Tue 6 Dec 2011
Bulrush is a tall plant (over 2 m) that grows along nutritious riversides. It has large leaves and a distinctive long brown “cigar” at the end of its stems. You can recognize Bulrush by cuttting the leaves: they should be ‘c’ shaped. Many parts of bulrush are edible.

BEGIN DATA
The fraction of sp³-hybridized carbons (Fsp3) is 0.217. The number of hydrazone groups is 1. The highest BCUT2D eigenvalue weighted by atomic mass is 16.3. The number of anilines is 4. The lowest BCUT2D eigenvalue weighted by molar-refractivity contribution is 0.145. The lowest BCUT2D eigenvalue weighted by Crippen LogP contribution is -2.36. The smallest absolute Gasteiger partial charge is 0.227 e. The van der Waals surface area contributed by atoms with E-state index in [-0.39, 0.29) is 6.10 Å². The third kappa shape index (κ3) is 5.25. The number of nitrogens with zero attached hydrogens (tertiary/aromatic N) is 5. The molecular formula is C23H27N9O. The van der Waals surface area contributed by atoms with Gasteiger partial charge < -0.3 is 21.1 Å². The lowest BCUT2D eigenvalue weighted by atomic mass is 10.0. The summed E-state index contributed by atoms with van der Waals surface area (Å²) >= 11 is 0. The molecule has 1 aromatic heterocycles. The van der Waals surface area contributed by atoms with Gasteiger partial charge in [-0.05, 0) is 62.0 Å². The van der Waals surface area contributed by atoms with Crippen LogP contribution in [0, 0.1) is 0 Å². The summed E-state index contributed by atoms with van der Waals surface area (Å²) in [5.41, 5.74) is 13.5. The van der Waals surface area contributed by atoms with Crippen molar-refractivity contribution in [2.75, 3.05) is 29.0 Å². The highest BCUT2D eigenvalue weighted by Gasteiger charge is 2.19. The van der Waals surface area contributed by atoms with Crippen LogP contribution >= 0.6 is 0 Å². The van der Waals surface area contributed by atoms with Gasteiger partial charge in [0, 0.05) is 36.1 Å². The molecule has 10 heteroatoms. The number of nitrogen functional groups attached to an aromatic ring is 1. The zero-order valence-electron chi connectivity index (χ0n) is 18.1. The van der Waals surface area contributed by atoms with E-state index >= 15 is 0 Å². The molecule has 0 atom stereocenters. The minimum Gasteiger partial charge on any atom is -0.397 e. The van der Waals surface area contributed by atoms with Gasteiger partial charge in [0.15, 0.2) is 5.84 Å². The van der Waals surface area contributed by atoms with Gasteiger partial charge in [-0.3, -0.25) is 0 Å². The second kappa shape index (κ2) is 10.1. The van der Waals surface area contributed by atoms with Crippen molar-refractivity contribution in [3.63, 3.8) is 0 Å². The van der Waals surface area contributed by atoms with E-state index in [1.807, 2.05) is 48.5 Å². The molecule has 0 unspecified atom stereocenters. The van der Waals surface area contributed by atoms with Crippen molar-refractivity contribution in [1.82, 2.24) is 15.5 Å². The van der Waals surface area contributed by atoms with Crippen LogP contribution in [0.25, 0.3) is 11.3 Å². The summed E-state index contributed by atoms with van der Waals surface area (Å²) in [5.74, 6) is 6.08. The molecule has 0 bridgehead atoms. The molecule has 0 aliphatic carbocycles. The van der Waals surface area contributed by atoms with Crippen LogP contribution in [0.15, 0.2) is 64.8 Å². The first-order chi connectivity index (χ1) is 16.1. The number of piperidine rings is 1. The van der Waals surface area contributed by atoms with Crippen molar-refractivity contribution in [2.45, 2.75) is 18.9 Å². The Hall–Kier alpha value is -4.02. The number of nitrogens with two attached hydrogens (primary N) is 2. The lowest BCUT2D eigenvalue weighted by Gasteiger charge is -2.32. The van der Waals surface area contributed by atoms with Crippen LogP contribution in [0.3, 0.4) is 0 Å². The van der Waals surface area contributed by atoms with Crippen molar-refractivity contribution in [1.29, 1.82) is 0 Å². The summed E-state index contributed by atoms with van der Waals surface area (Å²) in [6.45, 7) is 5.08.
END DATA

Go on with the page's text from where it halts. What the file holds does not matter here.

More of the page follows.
The white of the young shoots is edible, even raw. The rhizomes are a good source of food. After digging a root out, with a stick, it can be peeled. Subsequently, the fibers can be cooked, baked, dried, ground into flour or made into a syrup by slowly cooking them. After peeling, you can crack and break them under water to take the starch out. The roots can easily be baked in an open fire, where the bark serves as protection against fire. After ten to twenty minutes, you can tear the roots and take out the starchy fibers; these fibers are directly edible. Per person, you need fifteen to twenty roots.